BULLET Placing a Value on Public Library Services
Glen E. Holt, Donald Elliott, and Amonia Moore

1Holt, Glen E.; Elliott, Donald; and Dussold, Christopher (1996). A framework for evaluating public investment in urban libraries. Bottom Line, 9:4, (Summer), pp. 4-13. This article contains a substantial body of footnotes supporting the rationale for this study and the use of cost benefit analysis as a methodology. The authors did not repeat those footnotes here. The bibliogrpahy that accompanies this article does contain many of the references cited in that article.
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2 Developmental Strategies, Inc. (1988). The economic impact of museums and performing arts institutions. Prepared for the Museums and Performing Arts Institutions Committee [of RCGA] and the St. Louis Regional Commerce and Growth Association. (September); Developmental Strategies, Inc. (1994). The community and economic impact of museums, performing arts and other cultural institutions on the St. Louis Metropolitan Area. Second in a series prepared for the Museums and Performing Arts Institutions Committee and the St. Louis Regional Commerce and Growth Association. (July); Taylor, Stephen G. (1996). Economic impact of cultural institutions on the St. Louis region, 1994/95. RCGA (St. Louis Regional Commerce and Growth Association). (March 11).
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3 The sense of direct and societal benefits is articulated both implicitly and explicitly on the Gates Library Foundation home page, and on the homepage of its linked Technology Resource Institute.
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4 Karoly, Lynn A., et al (1998). Investing in our children: What we know and don't know about the costs and benefits of early childhood interventions. (Santa Monica, CA: Rand).
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5 Greenwood, Peter, et al (1996). Diverting children from a life of crime: Measuring costs and benefits. (Santa Monica, CA: Rand).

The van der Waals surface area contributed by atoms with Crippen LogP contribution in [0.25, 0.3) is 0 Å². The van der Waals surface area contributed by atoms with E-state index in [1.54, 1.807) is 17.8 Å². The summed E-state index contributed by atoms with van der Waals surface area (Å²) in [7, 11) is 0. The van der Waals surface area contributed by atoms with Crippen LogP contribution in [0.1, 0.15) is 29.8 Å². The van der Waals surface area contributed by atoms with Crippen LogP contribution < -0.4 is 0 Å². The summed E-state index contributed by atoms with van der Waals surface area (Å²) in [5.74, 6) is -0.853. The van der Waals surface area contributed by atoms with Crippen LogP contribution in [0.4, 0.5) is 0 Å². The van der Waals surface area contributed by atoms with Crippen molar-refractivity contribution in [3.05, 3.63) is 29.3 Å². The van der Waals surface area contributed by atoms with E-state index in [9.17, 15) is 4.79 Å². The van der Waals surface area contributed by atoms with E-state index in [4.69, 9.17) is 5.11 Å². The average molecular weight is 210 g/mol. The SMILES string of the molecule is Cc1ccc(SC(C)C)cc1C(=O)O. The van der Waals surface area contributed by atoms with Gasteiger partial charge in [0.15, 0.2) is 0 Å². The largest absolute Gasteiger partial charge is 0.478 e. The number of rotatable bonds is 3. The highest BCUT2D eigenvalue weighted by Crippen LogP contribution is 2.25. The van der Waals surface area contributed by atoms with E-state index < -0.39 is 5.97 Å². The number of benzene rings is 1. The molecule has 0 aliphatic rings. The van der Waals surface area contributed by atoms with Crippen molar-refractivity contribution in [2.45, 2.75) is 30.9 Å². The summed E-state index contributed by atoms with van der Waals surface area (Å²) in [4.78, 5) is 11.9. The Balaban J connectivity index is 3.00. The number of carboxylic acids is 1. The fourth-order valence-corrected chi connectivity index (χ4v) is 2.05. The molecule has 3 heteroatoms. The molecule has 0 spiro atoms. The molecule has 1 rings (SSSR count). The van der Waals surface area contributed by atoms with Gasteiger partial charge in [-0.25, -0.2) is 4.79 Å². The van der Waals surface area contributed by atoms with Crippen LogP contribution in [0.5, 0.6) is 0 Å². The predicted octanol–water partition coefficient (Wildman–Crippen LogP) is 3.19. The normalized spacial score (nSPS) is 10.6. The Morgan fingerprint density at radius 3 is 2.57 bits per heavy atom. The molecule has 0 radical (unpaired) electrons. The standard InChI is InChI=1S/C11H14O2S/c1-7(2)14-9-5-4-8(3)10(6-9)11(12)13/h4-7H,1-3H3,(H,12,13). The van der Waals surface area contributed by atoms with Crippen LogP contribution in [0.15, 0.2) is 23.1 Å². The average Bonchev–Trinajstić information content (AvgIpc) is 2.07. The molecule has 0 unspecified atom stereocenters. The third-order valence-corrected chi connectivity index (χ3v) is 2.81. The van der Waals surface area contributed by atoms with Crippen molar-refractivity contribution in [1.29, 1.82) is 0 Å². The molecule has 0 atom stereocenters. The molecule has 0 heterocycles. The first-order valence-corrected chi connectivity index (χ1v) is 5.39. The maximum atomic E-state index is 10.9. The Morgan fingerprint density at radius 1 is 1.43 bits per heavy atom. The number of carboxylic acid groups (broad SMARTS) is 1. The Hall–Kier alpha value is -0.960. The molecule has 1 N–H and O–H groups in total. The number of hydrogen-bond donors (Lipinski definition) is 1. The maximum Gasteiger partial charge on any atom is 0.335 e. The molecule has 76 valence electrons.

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6 Holt, Glen E. (1997). As parents and teachers see it: The community values of a public library. Bottom Line, 10:1 (1997), pp. 32-35.
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7 The average price for a juvenile trade paperback volume was $7.73; for a fiction trade paperback, $13.56 (Bowker Annual, 40 ed.,Table C, p. 517. These figures were rounded to the nearest dollar for simplicity in administering the interviews. Wherever possible, a rental price was used for the market substitute for the library service. Subsequent to the completion of the study, a local retail establishment began to offer rental audio books.
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8 SLPL defines an “active” cardholder as a person who has used his/her card within the last 12 months. Any card without utilization is dropped automatically from the base after one year. When an “inactive” cardholder makes a card-based transaction, the computer automatically adds the name to the “active” category. The use of this conservative, automated approach creates a “clean” user database, a significant policy issue because of SLPL’s continual efforts to upgrade cardholder services and benefits.
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9 Report on Cost Benefit Analysis Research Grant from the Public Library Association to Dr. Glen Holt Presented to the PLA Board, Saturday, June 28, 1997. Note: these figures were estimates made prior to weighting for non-response bias and other initial corrections. Corrected figures for general user benefits were $157.5 million for consumer surplus, $135.6 million for WTA, $15.2 million for WTP, and $90.1 million for cost of time.

10 There is an additional fact that furnishes an important context for understanding the responses to both willingness to accept and willingness to pay. That fact concerns who really pays St. Louis property taxes and how much they pay. Householders, in fact, pay only one-third of the city's property taxes. Fully two thirds of them are paid by taxes derived from business property. And, unlike householders, business owners can vote only if they are residents of the City of St. Louis. In other words, in St. Louis, for every dollar that St. Louis householders pay in property taxes on their homes, they gain $2 in property taxes from business properties. Complicating WTA and WTP further is the issue of if survey respondents have any notion of what they really pay in taxes for library services. The "average" St. Louis household (based on the average household property value used in residential tax assessment) pays about $52 in library property taxes annually. But the large number of city residents who rent their housing units and presumably never see any library property tax bill adds another complication to the estimation process. More survey experience in different library systems with different tax bases should provide the research team with information to interpret WTA and WTP methodologies in a library context.

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